Preparing for an Uptick in Disasters
Doherty likes to remind clients that most every city and town in the United States already has a climate change action plan. One of those action plans is now in place in American Samoa, where in 2009, a magnitude 8.1 earthquake triggered a tsunami that inundated the islands, along with neighboring Samoa and Tonga, killing 173 people and injuring hundreds more.
Berkeley, California, therapist Jenny Freeman—who counseled children and families after both 9/11 and San Francisco’s 1989 Loma Prieta earthquake—was part of a psychosocial response effort led by an indigenous team in Samoa. The Samoan tsunami may or may not have been climate based, but some scientists are now predicting that rising sea levels will mean that powerful ocean waves—smaller tsunamis, generated from time to time by offshore earthquakes—could soon reach farther inland and create big tsunami-like conditions more frequently. The community Freeman counseled is living in such a sea-level-rise danger zone.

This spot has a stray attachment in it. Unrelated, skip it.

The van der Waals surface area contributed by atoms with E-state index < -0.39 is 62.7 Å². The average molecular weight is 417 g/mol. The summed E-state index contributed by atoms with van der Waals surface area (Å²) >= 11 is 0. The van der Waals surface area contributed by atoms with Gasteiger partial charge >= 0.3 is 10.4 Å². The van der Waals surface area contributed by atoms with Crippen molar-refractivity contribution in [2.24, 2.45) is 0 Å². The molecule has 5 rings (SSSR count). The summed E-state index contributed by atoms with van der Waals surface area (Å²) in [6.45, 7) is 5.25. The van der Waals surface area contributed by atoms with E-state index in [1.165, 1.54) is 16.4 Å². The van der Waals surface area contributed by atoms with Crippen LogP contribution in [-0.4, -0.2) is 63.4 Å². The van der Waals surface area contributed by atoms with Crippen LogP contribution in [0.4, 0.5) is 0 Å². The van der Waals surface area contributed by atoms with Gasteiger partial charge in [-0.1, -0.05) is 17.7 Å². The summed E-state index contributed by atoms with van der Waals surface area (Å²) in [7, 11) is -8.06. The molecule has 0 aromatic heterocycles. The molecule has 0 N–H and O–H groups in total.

Freeman spent a lot of time in 2009 helping children and families recover from the wave in Samoa. The kids were naturally given to telling stories about the day, but instead of focusing on their trauma, she says, “We’d ask them what kept you alive, what strengths kept you aloft? And I’d hear stories of them feeling like they were drowning and then sensing a grandmother and her strength and getting a surge of energy. Others talked about diving back into the water to save elders or babies. The stories were about these kinds of connections to others. Many of them felt spiritually grateful for their survival.”